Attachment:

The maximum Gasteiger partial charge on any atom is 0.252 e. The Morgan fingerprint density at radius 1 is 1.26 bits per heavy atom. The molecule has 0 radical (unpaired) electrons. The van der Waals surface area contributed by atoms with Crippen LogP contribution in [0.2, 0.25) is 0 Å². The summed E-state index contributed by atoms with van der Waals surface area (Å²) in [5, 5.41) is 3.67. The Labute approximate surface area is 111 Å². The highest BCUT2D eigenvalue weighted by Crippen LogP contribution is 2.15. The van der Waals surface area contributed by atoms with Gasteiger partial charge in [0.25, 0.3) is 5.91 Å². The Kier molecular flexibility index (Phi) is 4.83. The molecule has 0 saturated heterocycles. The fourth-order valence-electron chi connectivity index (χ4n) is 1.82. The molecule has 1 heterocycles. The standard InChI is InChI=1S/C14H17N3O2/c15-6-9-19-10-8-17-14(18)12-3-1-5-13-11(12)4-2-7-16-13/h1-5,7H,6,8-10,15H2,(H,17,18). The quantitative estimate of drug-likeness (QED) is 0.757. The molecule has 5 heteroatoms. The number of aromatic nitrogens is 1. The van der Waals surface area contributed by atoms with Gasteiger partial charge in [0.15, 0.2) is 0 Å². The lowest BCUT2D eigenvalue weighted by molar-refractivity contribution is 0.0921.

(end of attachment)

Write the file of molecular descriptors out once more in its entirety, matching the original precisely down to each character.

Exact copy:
The maximum Gasteiger partial charge on any atom is 0.252 e. The Morgan fingerprint density at radius 1 is 1.26 bits per heavy atom. The molecule has 0 radical (unpaired) electrons. The van der Waals surface area contributed by atoms with Crippen LogP contribution in [0.2, 0.25) is 0 Å². The summed E-state index contributed by atoms with van der Waals surface area (Å²) in [5, 5.41) is 3.67. The Labute approximate surface area is 111 Å². The highest BCUT2D eigenvalue weighted by Crippen LogP contribution is 2.15. The van der Waals surface area contributed by atoms with Gasteiger partial charge in [0.25, 0.3) is 5.91 Å². The Kier molecular flexibility index (Phi) is 4.83. The molecule has 0 saturated heterocycles. The fourth-order valence-electron chi connectivity index (χ4n) is 1.82. The molecule has 1 heterocycles. The standard InChI is InChI=1S/C14H17N3O2/c15-6-9-19-10-8-17-14(18)12-3-1-5-13-11(12)4-2-7-16-13/h1-5,7H,6,8-10,15H2,(H,17,18). The quantitative estimate of drug-likeness (QED) is 0.757. The molecule has 5 heteroatoms. The number of aromatic nitrogens is 1. The van der Waals surface area contributed by atoms with Gasteiger partial charge in [0.15, 0.2) is 0 Å². The lowest BCUT2D eigenvalue weighted by molar-refractivity contribution is 0.0921.